The best cure for high prices is high prices, as a time-honored saying around Chicago’s grain futures markets goes. That doesn’t look to be the case this year, at least according to the U.S. Department of Agriculture.

Corn’s rally to all-time highs near $8 a bushel this summer is forcing cuts among the grain’s major users. The U.S. livestock industry’s corn use over the next 12 months is expected to drop to a 16-year low, while exports of the grain will shrink to the lowest in nine years, according to a USDA report Sept. 12. Even ethanol makers are scaling back – corn use by that industry is poised for its first annual decline in at least 13 years, according to

But despite reduced demand, corn will still cost more than it ever has over the coming year, at a farm-level average of $6.50 to $7.50 a bushel, the USDA predicted.

Lofty prices reflect weather problems that plagued farmers in the central U.S. much of the year, starting with heavy rains and flooding during the spring followed by a damaging heat wave in July. Citing unusually hot weather, the USDA, in a separate Sept. 12 report, said the corn crop will be 3.2 percent smaller than previously forecast.

The government’s latest crop numbers underscored an increasingly worrisome outlook for livestock producers, who were already seeing increasing amounts of red ink as corn prices soared. There appears to be no relief in sight from high feed costs, and industry analysts such as Rich Feltes say some producers will have little other choice but to cut herds.

“Bad news for the U.S. livestock industry,” Feltes, director of research for R.J. O’Brien & Associates, said in note following the Sept. 12 USDA reports. He expects the USDA will reduce its corn harvest forecast by at least another 2 percent, which will lead to additional “rationing” of the smaller crop among its users.

Most of that “will come out of feeding, thus necessitating sow liquidation and extended poultry production cutbacks,” Feltes said in an e-mail. Corn users “remain at risk.”

Corn feed use predicted at lowest since 1995-96

Corn is a primary feed ingredient for most of the livestock industry, typically comprising two-thirds to three-fourths of the rations to fatten chickens, pigs and cattle to slaughter weight.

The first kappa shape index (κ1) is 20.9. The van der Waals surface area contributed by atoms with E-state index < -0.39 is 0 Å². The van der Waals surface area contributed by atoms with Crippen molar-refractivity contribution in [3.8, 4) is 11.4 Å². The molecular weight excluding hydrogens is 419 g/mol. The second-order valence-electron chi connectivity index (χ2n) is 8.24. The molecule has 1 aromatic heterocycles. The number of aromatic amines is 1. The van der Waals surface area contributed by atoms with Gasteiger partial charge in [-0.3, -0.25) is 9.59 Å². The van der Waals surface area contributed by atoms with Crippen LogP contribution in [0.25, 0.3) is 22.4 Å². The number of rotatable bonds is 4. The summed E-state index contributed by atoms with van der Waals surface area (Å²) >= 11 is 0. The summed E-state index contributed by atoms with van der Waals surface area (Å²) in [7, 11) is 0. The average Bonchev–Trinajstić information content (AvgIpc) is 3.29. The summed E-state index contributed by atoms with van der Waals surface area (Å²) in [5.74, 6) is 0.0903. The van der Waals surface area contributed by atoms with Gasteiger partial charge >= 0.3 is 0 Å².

According to the USDA’s latest Supply and Demand update Sept. 12 (, U.S. livestock feeders will consume 4.7 billion bushels of corn in the 2011-12 marketing year, which began this month. That’s down 6 percent from 2010-11 and would be the lowest feed use since 4.68 billion bushels in 1995-96.

Even at lower consumption, the U.S. livestock industry’s corn costs will surge nearly 27 percent to a total of $32.9 billion in 2011-12, based on an average corn price of $7 a bushel, according to USDA data.

Poultry producers have already curbed production in recent months, and many cattle and hog feeders probably will soon follow suit, analysts say. As of the start of July, the total U.S. cattle herd was at a record low.

U.S. livestock numbers “must shrink even more,” said Jim Robb, director of the Livestock Marketing Information Center in Denver. “Large cuts by chicken broiler producers… could continue well into 2012.”

“Cattle feeders are losing money on every pen of cattle sold, and that red ink will become more problematic if corn prices do not decline this fall,” Robb said in an e-mail. Hog feeders may face expanding losses “to the extent they could begin cutting breeding stock as early as this fall,” he said.

Slaughter-ready hogs averaged about 82.25 cents a pound on a carcass basis nationwide last week, according to USDA reports. The price is about 8 cents below what a typical producer would need to break even, based on an estimate by industry analyst Steve Meyer.

Burgers, steaks will get pricier at grocery store

The effects of high feed costs and fewer animals will ultimately reach consumers at the supermarket meat case, analysts say.

Retail meat prices are expected to rise 6 percent to 7 percent this year, the third-largest annual increase in the past two decades, according to a USDA forecast. In 2012, meat prices are predicted to rise another 3.5 percent to 4.5 percent.

“Longer-term, higher corn means higher red meat and poultry prices for consumers as producers respond by shrinking herds and flocks,” Robb said.

While it may come as little consolation for livestock producers at the moment, chances are strong that corn supplies will increase substantially about a year from now as high prices encourage more planting, analysts say. Barring widespread weather problems similar to 2011, U.S. farmers stand poised for a record crop in 2012.

“Expect a massive increase in corn acres next year, both domestically and abroad,” said Mike North, senior ag risk manager at First Capitol Ag. “At these levels, even marginal grain producers around the globe can profit by growing more corn.”

Livestock producers “should expect a higher price for feed through next summer and be praying all the while that weather is much less dramatic than in 2011,” North said.